Once the sedative runs out, Pelops is forced to face his peers, his unintentional victims. He tells them the truth, and even weeps with them, yet that doesn’t help them accept the situation any better (naturally). Yet he doesn’t want them to judge him. He believes he’s doing the right thing. What do you think, from a moral perspective?

You’ve put your finger on the moral question at the very heart of the story: Do the needs of the many (the colony) truly outweigh the needs of the few (the ship)? Does “the mission” always take priority? Or should basic morality—human decency—outweigh all else? I think it’s more important for the story to pose that question than to answer it. Pelops certainly believes he’s making the right decision…but human beings often cloak their moral or immoral decisions beneath a mask of “doing the right thing” or “serving the greater good.”

We are a species that is prone to self-deception. We tell ourselves comfortable lies: “That war is a necessary war. Yeah, it’s too bad civilians had to die, but that’s war… We had no choice!” So in a way this story is about the lies we tell ourselves to justify our horrendous actions. If you consider the end of the story and the terrible discovery that Pelops makes, you might find that the story makes its own statement on these kinds of self-deceptions. Of course, it’s easy to judge people in these situations when you are not in them yourself. Who can say what he would do when faced with the prospect of his own demise? There are a couple of references in the story to forced cannibalism documented in the pages of history…there are many, many more to be discovered if one does the research. People do what they need to, for survival. That’s exactly what Pelops does, and what the few remaining colonists are doing.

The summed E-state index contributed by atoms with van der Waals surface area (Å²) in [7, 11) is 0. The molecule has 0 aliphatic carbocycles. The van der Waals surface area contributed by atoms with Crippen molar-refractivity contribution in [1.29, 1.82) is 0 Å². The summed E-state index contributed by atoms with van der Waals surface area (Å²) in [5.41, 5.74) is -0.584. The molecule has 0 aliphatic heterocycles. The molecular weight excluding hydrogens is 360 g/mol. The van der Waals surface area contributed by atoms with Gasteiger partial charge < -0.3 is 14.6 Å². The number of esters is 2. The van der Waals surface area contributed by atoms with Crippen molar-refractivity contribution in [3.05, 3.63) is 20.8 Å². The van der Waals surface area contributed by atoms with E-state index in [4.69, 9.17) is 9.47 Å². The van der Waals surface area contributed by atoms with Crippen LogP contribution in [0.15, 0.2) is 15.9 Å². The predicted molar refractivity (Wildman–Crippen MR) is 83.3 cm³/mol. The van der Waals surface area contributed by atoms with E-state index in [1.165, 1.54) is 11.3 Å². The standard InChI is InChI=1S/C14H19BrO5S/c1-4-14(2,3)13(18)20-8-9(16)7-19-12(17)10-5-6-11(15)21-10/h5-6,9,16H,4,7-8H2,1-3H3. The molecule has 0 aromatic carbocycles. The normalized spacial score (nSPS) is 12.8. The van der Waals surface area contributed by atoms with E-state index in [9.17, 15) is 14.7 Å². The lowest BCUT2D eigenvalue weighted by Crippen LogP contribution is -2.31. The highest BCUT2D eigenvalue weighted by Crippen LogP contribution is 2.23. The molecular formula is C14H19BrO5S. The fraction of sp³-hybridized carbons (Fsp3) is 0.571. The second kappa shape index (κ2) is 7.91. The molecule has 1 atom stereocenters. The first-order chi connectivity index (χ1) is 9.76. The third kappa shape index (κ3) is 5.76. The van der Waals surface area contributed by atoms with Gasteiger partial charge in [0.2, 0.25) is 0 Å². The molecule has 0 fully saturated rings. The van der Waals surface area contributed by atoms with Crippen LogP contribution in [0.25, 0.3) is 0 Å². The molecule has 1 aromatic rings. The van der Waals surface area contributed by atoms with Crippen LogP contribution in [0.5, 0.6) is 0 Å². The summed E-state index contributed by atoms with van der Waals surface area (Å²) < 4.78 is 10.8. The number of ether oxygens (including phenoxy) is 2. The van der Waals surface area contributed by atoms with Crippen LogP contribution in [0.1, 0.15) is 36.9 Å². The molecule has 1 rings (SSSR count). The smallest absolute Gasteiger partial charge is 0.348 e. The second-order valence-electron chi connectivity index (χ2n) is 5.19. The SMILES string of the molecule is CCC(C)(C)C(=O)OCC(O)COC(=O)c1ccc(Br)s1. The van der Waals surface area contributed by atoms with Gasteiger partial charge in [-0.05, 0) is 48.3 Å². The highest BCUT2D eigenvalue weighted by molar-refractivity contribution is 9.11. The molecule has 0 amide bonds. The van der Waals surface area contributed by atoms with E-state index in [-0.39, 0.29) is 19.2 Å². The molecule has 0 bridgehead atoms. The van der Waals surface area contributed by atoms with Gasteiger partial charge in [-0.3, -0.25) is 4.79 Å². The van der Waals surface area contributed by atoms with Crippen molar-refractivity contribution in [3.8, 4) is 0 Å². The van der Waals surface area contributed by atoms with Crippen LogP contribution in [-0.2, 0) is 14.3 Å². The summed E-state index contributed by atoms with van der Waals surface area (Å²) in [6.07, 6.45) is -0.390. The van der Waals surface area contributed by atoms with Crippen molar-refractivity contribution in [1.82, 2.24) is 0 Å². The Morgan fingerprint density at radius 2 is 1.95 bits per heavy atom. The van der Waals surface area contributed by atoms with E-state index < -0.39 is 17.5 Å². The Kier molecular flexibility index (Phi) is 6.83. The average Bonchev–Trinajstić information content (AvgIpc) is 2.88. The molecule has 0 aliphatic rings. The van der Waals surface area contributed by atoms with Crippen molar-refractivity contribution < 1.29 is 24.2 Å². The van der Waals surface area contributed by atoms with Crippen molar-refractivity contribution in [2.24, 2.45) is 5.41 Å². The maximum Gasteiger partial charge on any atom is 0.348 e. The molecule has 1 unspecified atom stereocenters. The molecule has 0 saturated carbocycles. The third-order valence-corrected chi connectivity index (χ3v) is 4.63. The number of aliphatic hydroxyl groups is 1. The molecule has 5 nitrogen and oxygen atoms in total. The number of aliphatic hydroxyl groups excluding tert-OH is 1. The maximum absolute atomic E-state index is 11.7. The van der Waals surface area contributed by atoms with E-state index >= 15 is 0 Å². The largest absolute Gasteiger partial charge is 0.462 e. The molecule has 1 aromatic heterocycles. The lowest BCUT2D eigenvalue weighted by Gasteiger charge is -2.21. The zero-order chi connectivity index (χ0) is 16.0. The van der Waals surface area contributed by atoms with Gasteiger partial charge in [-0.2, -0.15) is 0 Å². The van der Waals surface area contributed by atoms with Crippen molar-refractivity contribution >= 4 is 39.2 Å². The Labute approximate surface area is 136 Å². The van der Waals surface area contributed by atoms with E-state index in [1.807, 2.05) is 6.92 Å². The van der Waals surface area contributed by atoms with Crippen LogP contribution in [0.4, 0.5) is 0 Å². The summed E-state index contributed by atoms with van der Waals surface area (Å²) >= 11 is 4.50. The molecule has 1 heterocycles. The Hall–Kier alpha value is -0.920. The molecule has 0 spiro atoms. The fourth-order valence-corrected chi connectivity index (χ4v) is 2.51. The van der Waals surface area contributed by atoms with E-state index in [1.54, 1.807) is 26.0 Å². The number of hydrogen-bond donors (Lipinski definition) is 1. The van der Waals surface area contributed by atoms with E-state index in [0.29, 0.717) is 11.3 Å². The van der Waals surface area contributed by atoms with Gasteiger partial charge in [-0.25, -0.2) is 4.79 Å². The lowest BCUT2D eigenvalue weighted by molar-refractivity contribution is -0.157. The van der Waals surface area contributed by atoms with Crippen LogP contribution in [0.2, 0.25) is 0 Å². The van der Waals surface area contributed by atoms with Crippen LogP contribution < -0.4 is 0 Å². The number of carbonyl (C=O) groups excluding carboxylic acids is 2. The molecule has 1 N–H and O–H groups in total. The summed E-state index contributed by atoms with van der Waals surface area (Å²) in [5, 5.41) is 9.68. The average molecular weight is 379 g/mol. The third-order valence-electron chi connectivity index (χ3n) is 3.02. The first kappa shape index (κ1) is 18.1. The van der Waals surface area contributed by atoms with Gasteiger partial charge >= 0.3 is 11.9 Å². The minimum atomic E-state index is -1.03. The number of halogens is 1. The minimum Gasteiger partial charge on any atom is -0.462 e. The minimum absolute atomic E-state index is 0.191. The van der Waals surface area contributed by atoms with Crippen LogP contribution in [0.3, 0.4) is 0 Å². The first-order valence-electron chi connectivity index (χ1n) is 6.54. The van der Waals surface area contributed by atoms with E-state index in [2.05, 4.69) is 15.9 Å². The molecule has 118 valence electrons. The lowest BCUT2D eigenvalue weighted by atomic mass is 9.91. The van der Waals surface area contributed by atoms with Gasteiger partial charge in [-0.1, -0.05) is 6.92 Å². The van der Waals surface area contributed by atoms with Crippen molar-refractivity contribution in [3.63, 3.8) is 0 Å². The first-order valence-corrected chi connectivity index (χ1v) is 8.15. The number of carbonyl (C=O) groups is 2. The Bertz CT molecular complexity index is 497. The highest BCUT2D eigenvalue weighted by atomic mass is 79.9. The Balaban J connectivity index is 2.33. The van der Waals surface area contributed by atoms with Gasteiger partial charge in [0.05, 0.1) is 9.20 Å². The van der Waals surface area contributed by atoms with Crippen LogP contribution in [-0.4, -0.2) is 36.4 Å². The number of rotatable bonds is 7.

And the justification of Pelops’ actions are what I found most frightening. Pelops could be any one of us, thrown into a terrible situation when someone makes a bad decision, like Captain Tyler, regarding the rations. Pelops claims the colony needs him to survive. Whether that’s true or not, do you think he’s convincing himself of that?